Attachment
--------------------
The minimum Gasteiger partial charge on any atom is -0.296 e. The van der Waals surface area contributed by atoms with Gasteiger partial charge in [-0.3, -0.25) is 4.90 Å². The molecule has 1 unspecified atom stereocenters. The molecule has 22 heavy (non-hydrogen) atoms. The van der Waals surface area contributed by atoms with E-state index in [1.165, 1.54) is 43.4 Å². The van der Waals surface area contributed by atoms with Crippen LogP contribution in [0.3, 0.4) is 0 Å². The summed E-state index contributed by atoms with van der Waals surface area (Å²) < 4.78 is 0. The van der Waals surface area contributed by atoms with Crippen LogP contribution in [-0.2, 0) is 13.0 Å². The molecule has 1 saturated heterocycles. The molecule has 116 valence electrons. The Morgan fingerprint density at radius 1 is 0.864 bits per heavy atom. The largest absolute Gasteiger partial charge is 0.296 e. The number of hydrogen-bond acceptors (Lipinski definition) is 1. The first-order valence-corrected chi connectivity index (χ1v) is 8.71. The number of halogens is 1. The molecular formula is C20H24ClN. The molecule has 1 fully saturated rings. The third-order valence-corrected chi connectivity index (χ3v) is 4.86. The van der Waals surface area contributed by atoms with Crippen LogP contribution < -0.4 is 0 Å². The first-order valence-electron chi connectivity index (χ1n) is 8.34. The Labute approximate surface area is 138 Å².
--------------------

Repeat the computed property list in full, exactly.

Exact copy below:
The minimum Gasteiger partial charge on any atom is -0.296 e. The van der Waals surface area contributed by atoms with Gasteiger partial charge in [-0.3, -0.25) is 4.90 Å². The molecule has 1 unspecified atom stereocenters. The molecule has 22 heavy (non-hydrogen) atoms. The van der Waals surface area contributed by atoms with E-state index in [1.165, 1.54) is 43.4 Å². The van der Waals surface area contributed by atoms with Crippen LogP contribution in [0.3, 0.4) is 0 Å². The summed E-state index contributed by atoms with van der Waals surface area (Å²) < 4.78 is 0. The van der Waals surface area contributed by atoms with Crippen LogP contribution in [-0.2, 0) is 13.0 Å². The molecule has 1 saturated heterocycles. The molecule has 116 valence electrons. The Morgan fingerprint density at radius 1 is 0.864 bits per heavy atom. The largest absolute Gasteiger partial charge is 0.296 e. The number of hydrogen-bond acceptors (Lipinski definition) is 1. The first-order valence-corrected chi connectivity index (χ1v) is 8.71. The number of halogens is 1. The molecular formula is C20H24ClN. The molecule has 1 fully saturated rings. The third-order valence-corrected chi connectivity index (χ3v) is 4.86. The van der Waals surface area contributed by atoms with Crippen LogP contribution < -0.4 is 0 Å². The first-order valence-electron chi connectivity index (χ1n) is 8.34. The Labute approximate surface area is 138 Å².